Practical .NET

Programming Will Always Be Hard

Fifty years ago, the U.S. space program put men on the moon and got the whole team back alive. They did it with computers that, probably, are less powerful than the one in my pocket (and that device is over a year old). It's not even possible to compare the tools I use to create Xamarin applications to run on that device in my pocket with the tools that were used to put men on the moon: Most of my tools didn't have equivalents 50 years ago.

I've been writing code for most of the time since that moon landing and I'm here to tell you: It's just as hard to write applications now, in 2018, as it was in 1974. It's good to point out why.

A History Lesson
On the face of it, building applications should be infinitely easier. The history of programming is pretty easy to describe, after all: computers deliver more computing powers and resources; operating systems and infrastructure make it easier to do more sophisticated things; and development tools (languages, frameworks, IDEs) are more powerful.

Each one of those changes was supposed to make it easier to create applications and change the way applications were created. Back in the '60s, COBOL was an "English-like" language that was going to let managers write programs, and RPG was supposed to create a standard processing structure that would allow anyone to generate reports by just filling in some forms. More recently, we have application generators that are intended to create whole applications based on requirements (written in some "requirements language") or some other input (typically, the database schema).

All of these generators have had, at best, niche success.

Even comprehensive tools (think PowerBuilder or Ruby-on-Rails) have a period of high popularity/adoption/use followed by a gradual tapering off. In the end, organizations vote with their programmers' fingers and we go back to writing code in some programming language.

Which leaves us here, still writing code line-by-line, making mistakes and delivering bugs.

I don't want to dismiss the impact of those comprehensive tools: It would be hard to over-estimate the impact of Ruby-on-Rails on my current development environment, for example. A line of code in C# in 2018 accomplishes far more than a line of Fortran did in 1969; writing database access code with Entity Framework means that I get to ignore a whole bunch of details that were critical to doing the same thing in ADO.NET just a few years ago. And I would be lying if I didn't admit that we deliver far more functionality per hour of coding now than I ever could back in the early '70s.

Why It's Hard
So why isn't it easier? Why does it still take about as long to deliver a complete application now as it did in the '70s? Why are we still writing lines of code and still delivering bugs?

The answer, I think, is because we keep "raising the bar" (though, considering how likely it is that we will deliver bugs instead of functionality, "upping the ante" might be a better metaphor). The reason we keep raising the bar is that our users look at what we've done and say "That's nice. But if you can do that ... why can't you do this?"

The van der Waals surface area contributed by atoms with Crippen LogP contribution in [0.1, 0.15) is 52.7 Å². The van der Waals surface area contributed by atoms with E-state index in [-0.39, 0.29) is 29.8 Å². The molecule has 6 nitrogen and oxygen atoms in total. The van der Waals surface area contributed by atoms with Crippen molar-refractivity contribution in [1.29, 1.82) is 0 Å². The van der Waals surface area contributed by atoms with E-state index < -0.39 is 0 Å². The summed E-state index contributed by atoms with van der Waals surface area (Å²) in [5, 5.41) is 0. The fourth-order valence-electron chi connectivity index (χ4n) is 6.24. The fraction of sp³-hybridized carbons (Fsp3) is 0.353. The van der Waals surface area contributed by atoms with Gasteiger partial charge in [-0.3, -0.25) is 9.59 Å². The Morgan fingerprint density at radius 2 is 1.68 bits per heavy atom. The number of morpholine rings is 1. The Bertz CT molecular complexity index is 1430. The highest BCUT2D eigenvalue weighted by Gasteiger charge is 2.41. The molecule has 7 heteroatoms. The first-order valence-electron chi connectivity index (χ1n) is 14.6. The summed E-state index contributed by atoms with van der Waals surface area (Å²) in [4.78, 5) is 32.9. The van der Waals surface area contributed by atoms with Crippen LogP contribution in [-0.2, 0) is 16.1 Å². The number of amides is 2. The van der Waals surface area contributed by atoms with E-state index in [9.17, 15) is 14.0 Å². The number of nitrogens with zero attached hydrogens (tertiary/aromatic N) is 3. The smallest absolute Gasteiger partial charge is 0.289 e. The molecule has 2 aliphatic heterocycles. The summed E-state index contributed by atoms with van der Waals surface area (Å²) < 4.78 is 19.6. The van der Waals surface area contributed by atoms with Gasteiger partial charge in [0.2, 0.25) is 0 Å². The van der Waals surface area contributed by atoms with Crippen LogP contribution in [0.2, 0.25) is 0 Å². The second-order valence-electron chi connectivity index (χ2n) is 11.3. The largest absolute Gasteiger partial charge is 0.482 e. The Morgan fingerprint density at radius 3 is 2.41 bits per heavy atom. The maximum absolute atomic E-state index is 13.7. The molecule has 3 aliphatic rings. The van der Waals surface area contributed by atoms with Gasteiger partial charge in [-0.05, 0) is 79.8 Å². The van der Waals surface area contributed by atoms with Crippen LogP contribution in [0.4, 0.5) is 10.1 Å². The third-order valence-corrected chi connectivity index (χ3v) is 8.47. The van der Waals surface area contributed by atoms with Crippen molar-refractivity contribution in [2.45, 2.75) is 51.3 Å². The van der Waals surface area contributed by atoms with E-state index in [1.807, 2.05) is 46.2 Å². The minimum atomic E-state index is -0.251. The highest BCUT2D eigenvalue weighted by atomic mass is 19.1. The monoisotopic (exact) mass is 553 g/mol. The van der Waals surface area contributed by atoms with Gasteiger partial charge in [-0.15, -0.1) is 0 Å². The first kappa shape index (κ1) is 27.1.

And, to be honest, we don't have a good answer to that question. In fact, we look at our tools, frameworks, and infrastructure, and think, "Actually, we could do something cooler." So we get better tools and then deliver those applications. Why? Because, quite frankly, we also think it would be cool to deliver that "better thing."

If anything, our response just encourages the cycle of ever rising expectations, along with tools to meet those expectations. The history of computing consists of two things: The tools improve and the problems get tougher. It would be foolish to think that will change.

Yes, we have different kinds of problems than we did 50 years ago and, as a result, we make different kinds of mistakes than we did. We no longer worry about managing memory or, really, memory at all (I remember writing a boot loader in 6502 Assembler for the Apple IIe so I could get back 4K of RAM that I really, really needed).

But we still succeed and fail at the same rate, we still call the failures "bugs" and we still call the people making them "programmers" or "developers." That won't change as new tools show up (yes, even when we integrate AI into the process). Our users -- and us -- will just raise the bar/up the ante.

And we'll still put men on the moon. Except it won't be the moon -- we will be aiming much further out and we'll stay longer and do more when we get there.

It will also continue to be fun. Best job in the world.

About the Author

Peter Vogel is a system architect and principal in PH&V Information Services. PH&V provides full-stack consulting from UX design through object modeling to database design. Peter tweets about his VSM columns with the hashtag #vogelarticles. His blog posts on user experience design can be found at

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